It must be said from the beginning that the EW can only work in very specific conditions, so it is very risky to use it in a WLG model. Since the EW, like any wage, is considered, once granted, as an irreversibly gained right, it is questionable if the employee granted such will increase his/her marginal labour productivity to arrive at optimality from the employer’s perspective, even if that employee knows about the quality of EW regarding the increasing of the wage in case. It is even less likely that the employee will increase his marginal labour productivity when he ignores this issue. So, the EW could work (namely, to increase labour productivity) if and only if it is reversible. In other words, the employee in case must be made aware about this reversibility, that is, about the conditional character of the increase in wages. From a formal point of view, such a case has the nature of a new labour contract between the employer and the employee regarding the introduction of a flexibility in establishing the nominal gross wage – i.e., the maintenance of the increased wage is conditioned by the increase in the labour productivity (in an agreed time horizon) by a given measure. If such a conditionality is violated, then the wage will be reduced at the previous level, which is presumed to be verified by the level of the marginal labour productivity. Being stipulated into the labour contract (that is, acting as a law of the parts), the reversibility (or the conditioned flexibility) of the EW is ensured and, consequently, the adverse effects can be avoided. 

How should the efficient wage be designed? 

From the above mentioned, it can be understood that the EW has a crucial vulnerability when it is used as an incentive to push on the supply in a demand-side command of economy. The worst situation is when, on the one part, the additional income is directed to the external supply and, on the other part, the additional income is considered a gained right, which does not lead to the corresponding increasing of the labour productivity (I do not consider the irresponsible case in which the wage increase is not intended to act as EW but is done simply for reason of populism – as it seems to have recently been the case in Romania). Then, is there a way to design and safely use the EW? I think the answer is affirmative. Two main conditions should be accomplished to this end:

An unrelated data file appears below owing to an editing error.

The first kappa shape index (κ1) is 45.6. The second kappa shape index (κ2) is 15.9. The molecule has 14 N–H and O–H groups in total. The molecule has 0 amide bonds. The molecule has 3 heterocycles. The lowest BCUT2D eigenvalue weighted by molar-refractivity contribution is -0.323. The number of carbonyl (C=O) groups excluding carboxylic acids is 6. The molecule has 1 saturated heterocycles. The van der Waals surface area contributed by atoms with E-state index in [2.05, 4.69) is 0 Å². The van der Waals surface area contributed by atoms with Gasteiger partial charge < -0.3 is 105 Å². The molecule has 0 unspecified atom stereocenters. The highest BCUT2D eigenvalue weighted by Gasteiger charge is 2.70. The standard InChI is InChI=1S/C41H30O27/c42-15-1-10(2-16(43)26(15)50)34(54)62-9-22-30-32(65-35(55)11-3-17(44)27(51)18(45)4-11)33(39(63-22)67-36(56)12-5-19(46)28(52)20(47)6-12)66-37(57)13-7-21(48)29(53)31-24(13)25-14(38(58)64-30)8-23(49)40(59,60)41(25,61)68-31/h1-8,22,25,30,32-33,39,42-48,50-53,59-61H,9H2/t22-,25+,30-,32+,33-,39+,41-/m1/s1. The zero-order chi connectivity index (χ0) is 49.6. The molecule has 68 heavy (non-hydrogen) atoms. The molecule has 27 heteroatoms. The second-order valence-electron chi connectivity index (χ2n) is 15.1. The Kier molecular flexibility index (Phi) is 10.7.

• the economic condition: as it is well-known (see the standard theory of production), the marginal labour productivity is concavely increasing and higher than average labour productivity until the first inflection point of the logistic shape of the production function, where it reaches its maximum. Between the first inflection point and the second inflection point of the production function curve, the marginal labour productivity is decreasing while the average labour productivity continues to concavely increase (the marginal labour productivity equals the average labour productivity exactly for the second inflection point of the production function curve). The nominal gross wage should be only increased after the production function curve has reached its second inflection point and only by, at most, the difference between the average labour productivity and the marginal labour productivity (I remind to the reader that, after reaching its the second inflection point of the production function curve, the average labour productivity is always higher than the marginal labour productivity);
  • the contractual condition: the contractual condition ensures the reversibility of the actual wage (its return to the level indicated by the marginal labour productivity) if the production function does not reverse its decreasing trend (which comes after reaching its second inflection point). Of course, not reversing the decreasing trend of the production function is a cumulative effect of at least three causes:
  • the Dusenberry effect for insufficient increase in consumption when the income increases;
  • the directing of the increase in consumption demand to the external supply (imports);
  • a belief that the wage increase is already based on the marginal labour productivity increase. 

A compromise solution? 

Why wouldn’t the two parts (employer and employee) agree that the difference between the EW and the actual wage (as described before) should be stored in a special fund (like a pension fund) and be granted to an employee when and only when his/her marginal labour productivity will justify that? But, of course, such a development deserves a separate intervention.

 

 
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OEconomica No. 1, 2016